Morrisons is testing supermarkets with no checkouts or staff that would let customers simply walk out with their bag of shopping in a move to rival Amazon’s Fresh stores.
The grocer, which is the subject of a multi-billion pound takeover tussle, has been testing the concept known internally as Project Sarah at its Bradford head office. The store is open to thousands of staff and the FTSE 100 retailer plans to expand the idea more widely.
Britain’s fourth-largest supermarket is working with US technology company AiFi, which uses cameras to track the objects customers pick up and put in their baskets, and charges them through a smartphone app.
A source close to Morrisons said the technology had worked well at its pilot store, with “a couple more in flight. The tech itself is phenomenal, which uses cameras rather than weights – it has been very smooth”.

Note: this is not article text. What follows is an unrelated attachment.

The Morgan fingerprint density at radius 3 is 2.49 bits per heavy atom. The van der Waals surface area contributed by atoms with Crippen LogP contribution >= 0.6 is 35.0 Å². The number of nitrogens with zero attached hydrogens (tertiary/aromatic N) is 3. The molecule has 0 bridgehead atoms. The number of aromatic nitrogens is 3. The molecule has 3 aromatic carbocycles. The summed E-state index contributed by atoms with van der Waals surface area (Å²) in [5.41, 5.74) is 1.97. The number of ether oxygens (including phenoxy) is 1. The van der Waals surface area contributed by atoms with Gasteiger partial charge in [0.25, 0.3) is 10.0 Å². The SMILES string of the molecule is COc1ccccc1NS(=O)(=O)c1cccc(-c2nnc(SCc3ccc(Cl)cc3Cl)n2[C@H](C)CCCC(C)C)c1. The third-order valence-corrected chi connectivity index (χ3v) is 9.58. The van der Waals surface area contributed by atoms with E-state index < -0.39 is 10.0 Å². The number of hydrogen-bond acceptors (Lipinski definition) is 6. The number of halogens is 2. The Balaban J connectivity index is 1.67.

The plans were first reported by the Mail on Sunday.
Amazon has pioneered supermarkets that lack tills, launching its Amazon Fresh stores in the US and bringing the concept to the UK in March with a store in Ealing.
Amazon shops use cameras and shelf sensors to determine when items are taken or replaced.
Tesco was the first major UK grocer to break cover on plans to follow the US giant. It tested its own store at its headquarters in Welwyn Garden City and confirmed in June plans to develop similar stores.
Morrisons has been at the centre of a bidding war, accepting an offer from SoftBank-backed investment firm Fortress worth £6.3bn.
US private equity firm Clayton, Dubilier and Rice is said to be working on a counter bid, while Apollo is considering its options as a potential third suitor.
The Telegraph first revealed that Apollo was considering a bid.